Today, we continue our journey through the Bible with today’s study of 1 Samuel. May we remember to ask God to show us what He wants us to learn? Psalm 19:14; “May these words of my mouth and this meditation of my heart be pleasing in your sight, Lord, my Rock, and my Redeemer.”
As we study the Bible alone or in a group setting, I think there are several questions we can ask ourselves to help us dig deeper. The five questions are as follows:
- What does the scripture say about God?
- Then what does the scripture say about me?
- Does something in this passage challenge me?
- What gives me hope in this passage?
- Is anything unclear to me?
I hope these questions help you as much as they help me.
Author: Not known but believed to be Samuel, and might include writings from Nathan and Gad.
Audience: The people of Israel
Date Written: about 550 bc, during the Babylonian Exile.
Length: 31 Chapters
Key Words: Prayer or prayed
Key Verses: “1 Samuel 13:13 And Samuel said to Saul, “You have done foolishly. You have not kept the commandment of the LORD your God, which He commanded you. For now, the LORD would have established your kingdom over Israel forever. 14 “But now your kingdom shall not continue. The LORD has sought for Himself a man after His own heart, and the LORD has commanded him to be commander over His people, because you have not kept what the LORD commanded you.”
Key People: Eli, Hannah, Samuel, Saul, Jonathan, David
Summary of 1 Samuel:
The book of 1 Samuel is a transition book from God ruling through Judges to God ruling through Kings even though God is the only true king and king of kings. The book’s central theme is to show us the goodness and the severity of God. Unfortunately, many people today only like to think about the goodness of God. Even some churches shy away from the thought of him taking vengeance on those who oppose him. The book further teaches us that obeying God leads to victory over sin and evil.
The name Samuel means “asked of God.” The book is full of prayer and can even be viewed as a treatise on prayer. A secondary theme shows us to recognize the power of prayer. Additionally, we see our need for prayer in all aspects of our life.
1 Samuel also represents a period of transition for the people of Israel. We see them move from the authorities of the Judges to the times of the kings. We start the book with Samuel as the final judge before Saul is appointed King. Next, we follow the story of David from his youth until he replaces Saul on the throne.
Sections of 1 Samuel:
The book of 1 Samuel is divided into three periods. They are defined as follows:
- Beginning of Kingship in Israel (Chapters 1-7)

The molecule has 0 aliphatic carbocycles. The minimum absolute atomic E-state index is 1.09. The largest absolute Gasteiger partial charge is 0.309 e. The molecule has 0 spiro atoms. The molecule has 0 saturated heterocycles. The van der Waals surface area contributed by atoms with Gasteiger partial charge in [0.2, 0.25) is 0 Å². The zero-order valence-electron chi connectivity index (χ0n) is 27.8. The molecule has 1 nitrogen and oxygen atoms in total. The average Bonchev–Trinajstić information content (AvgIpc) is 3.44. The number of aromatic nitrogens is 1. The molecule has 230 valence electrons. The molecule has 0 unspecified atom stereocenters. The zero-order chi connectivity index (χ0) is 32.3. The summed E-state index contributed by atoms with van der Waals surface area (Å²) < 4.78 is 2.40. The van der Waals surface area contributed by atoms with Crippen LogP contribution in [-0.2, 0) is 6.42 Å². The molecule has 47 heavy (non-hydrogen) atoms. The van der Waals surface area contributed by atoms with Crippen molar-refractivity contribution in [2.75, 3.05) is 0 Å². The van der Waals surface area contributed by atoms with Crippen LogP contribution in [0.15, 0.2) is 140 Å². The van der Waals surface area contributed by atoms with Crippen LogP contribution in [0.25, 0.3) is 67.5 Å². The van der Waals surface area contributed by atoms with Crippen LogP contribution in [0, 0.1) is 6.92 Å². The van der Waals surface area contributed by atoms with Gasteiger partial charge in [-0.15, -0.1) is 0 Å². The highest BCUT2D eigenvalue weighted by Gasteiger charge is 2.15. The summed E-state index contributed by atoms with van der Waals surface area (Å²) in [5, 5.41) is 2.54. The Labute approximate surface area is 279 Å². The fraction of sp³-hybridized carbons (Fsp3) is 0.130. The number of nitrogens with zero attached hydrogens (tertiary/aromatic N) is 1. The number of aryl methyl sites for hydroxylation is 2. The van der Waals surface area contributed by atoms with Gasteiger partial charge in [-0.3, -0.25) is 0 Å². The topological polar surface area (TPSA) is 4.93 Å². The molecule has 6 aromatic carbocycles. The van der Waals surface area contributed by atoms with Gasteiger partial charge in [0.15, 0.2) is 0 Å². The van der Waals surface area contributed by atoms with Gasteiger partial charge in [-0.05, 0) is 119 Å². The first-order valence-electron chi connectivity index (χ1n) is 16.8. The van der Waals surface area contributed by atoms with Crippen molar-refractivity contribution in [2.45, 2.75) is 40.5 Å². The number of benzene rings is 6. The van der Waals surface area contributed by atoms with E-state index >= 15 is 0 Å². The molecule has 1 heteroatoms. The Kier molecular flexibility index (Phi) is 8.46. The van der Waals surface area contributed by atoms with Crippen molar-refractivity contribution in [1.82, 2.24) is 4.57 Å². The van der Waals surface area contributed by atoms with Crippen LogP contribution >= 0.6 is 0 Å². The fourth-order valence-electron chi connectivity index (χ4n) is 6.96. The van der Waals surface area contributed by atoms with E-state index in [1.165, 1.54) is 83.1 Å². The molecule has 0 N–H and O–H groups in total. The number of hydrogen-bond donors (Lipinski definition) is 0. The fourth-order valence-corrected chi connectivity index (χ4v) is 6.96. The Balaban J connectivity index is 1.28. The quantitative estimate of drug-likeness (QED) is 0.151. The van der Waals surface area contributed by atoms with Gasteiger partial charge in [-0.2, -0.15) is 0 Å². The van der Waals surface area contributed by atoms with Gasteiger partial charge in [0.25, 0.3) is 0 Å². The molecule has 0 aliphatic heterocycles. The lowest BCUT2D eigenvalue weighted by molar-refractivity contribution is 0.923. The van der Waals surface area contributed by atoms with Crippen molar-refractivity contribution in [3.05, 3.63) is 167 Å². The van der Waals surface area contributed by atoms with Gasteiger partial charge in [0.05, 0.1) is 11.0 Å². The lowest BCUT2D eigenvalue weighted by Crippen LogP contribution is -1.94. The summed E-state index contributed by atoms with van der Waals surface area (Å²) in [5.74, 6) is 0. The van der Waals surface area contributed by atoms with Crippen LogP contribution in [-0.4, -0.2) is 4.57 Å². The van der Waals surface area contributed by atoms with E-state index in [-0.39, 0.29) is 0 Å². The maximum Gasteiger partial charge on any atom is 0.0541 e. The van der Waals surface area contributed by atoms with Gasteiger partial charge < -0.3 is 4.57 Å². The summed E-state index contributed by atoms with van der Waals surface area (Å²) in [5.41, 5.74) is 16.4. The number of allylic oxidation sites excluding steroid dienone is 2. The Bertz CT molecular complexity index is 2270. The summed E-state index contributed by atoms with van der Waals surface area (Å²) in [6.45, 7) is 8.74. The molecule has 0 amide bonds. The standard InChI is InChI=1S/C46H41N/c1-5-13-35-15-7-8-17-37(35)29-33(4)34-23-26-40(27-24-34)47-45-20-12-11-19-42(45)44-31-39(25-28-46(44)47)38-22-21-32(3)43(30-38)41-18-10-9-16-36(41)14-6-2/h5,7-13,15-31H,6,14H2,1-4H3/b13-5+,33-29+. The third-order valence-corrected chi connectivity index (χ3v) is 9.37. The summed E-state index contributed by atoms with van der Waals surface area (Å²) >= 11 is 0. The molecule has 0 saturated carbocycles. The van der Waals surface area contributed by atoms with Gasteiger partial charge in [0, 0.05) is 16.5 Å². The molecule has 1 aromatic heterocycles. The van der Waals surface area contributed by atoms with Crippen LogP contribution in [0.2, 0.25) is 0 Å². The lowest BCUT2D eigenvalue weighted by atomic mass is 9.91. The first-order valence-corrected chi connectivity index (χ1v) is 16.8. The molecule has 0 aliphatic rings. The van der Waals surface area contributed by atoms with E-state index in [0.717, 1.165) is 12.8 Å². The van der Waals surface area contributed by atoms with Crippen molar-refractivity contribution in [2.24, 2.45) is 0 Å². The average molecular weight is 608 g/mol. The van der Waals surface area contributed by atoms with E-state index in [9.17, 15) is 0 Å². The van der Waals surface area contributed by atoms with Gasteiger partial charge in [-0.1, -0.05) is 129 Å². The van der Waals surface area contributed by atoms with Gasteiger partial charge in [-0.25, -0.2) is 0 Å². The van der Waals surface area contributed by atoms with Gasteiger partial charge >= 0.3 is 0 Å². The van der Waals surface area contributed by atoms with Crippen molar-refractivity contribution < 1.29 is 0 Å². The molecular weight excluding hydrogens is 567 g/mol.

- Kingship in Israel under the Guidance of Samuel (8:1-16:13)
- The rise of David and his Kingship in Israel (16:14-31:13)
Messages in 1 Samuel:
The theme of prayer is dominant in the life of Samuel. First, Samuel was born to answer his mother Hannah’s prayer. Also, as mentioned earlier, his name means “asked of God.” Next, Samuel’s prayer at Mizpah brings deliverance to the nation of Israel. Then, Samuel seeks the Lord when the people demand a king to rule over them. And finally, we find Samuel in unceasing prayer for the people of God. We should model Samuel’s prayer life.
This Old Testament book also shows us the misery when we don’t follow His ways. We find five such teachings in Samuel’s pages:
- It shows us the pain of polygamy as Hannah’s co-wife tormented her (1:6).
- We also see how problems arise from parents indulging their children. (2:22-25; 8:1-5).
- Also, we see the despair that comes from putting our trust in sacred objects instead of God. (4:3).
- And, we see the torment that comes from not waiting on God’s timing. (13:8-9).
- Lastly, we find trouble when we only partially obey the words of the Lord (25).
As with most of the Books of the Bible, we find aspects of God’s character revealed in 1 Samuel. The list follows the pattern of the book. It shows us the good as well as the vengeful side of God. They are as follows:
- Our God is holy – 2:2
- He is mighty – 14:6
- And God is provident – 2:7, 8; 6:7-10, 12; 30:6
- Also, God is righteous – 12:7
- He is sovereign – 9:17; 16:12, 13; 24:20
- And, He is wise – 2:3
- God is wrathful – 5:6; 6:19; 7:10; 31:6
Our obedience to God’s will is fundamental to our faith. But, when we walk outside His will, we will experience His discipline.
Each book of the Bible contains lessons for us to learn and historical information. We need to study God’s Word to see what to do and what not to do in life. Paul reminds us of the importance of the words within the text in 2 Timothy 3.
2 Timothy 3:14-17; “14 But as for you, continue in what you have learned and have become convinced of, because you know those from whom you learned it, 15 and how from infancy you have known the Holy Scriptures, which are able to make you wise for salvation through faith in Christ Jesus. 16 All Scripture is God-breathed and is useful for teaching, rebuking, correcting and training in righteousness, 17 so that the servant of God may be thoroughly equipped for every good work.”
Heavenly Father, guide our thoughts as we study your Word. Please show us how to apply the principles to our daily lives. Thank you for the many blessings we find within its pages. In Jesus’ Holy Name. Amen.